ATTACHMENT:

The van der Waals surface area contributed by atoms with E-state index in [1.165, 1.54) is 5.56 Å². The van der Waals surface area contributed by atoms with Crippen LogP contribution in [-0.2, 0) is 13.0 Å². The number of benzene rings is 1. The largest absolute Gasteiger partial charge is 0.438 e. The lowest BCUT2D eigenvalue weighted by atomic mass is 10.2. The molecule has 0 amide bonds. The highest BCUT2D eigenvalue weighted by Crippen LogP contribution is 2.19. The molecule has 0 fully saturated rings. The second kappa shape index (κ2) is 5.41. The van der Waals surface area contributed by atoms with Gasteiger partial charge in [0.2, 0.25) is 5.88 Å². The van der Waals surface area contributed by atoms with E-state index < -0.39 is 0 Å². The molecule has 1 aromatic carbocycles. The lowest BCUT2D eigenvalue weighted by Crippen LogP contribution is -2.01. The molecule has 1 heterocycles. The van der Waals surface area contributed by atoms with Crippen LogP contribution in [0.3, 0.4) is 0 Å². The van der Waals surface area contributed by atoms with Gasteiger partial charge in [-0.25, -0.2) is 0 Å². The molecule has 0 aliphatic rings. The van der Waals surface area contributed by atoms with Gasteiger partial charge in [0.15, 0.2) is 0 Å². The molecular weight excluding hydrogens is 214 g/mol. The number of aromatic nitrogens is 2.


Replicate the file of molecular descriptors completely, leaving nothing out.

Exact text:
The van der Waals surface area contributed by atoms with E-state index in [1.165, 1.54) is 5.56 Å². The van der Waals surface area contributed by atoms with Crippen LogP contribution in [-0.2, 0) is 13.0 Å². The number of benzene rings is 1. The largest absolute Gasteiger partial charge is 0.438 e. The lowest BCUT2D eigenvalue weighted by atomic mass is 10.2. The molecule has 0 amide bonds. The highest BCUT2D eigenvalue weighted by Crippen LogP contribution is 2.19. The molecule has 0 fully saturated rings. The second kappa shape index (κ2) is 5.41. The van der Waals surface area contributed by atoms with Gasteiger partial charge in [0.2, 0.25) is 5.88 Å². The van der Waals surface area contributed by atoms with E-state index < -0.39 is 0 Å². The molecule has 1 aromatic carbocycles. The lowest BCUT2D eigenvalue weighted by Crippen LogP contribution is -2.01. The molecule has 1 heterocycles. The van der Waals surface area contributed by atoms with Crippen LogP contribution in [0.3, 0.4) is 0 Å². The van der Waals surface area contributed by atoms with Gasteiger partial charge in [-0.25, -0.2) is 0 Å². The molecule has 0 aliphatic rings. The van der Waals surface area contributed by atoms with Gasteiger partial charge in [0.15, 0.2) is 0 Å². The molecular weight excluding hydrogens is 214 g/mol. The number of aromatic nitrogens is 2.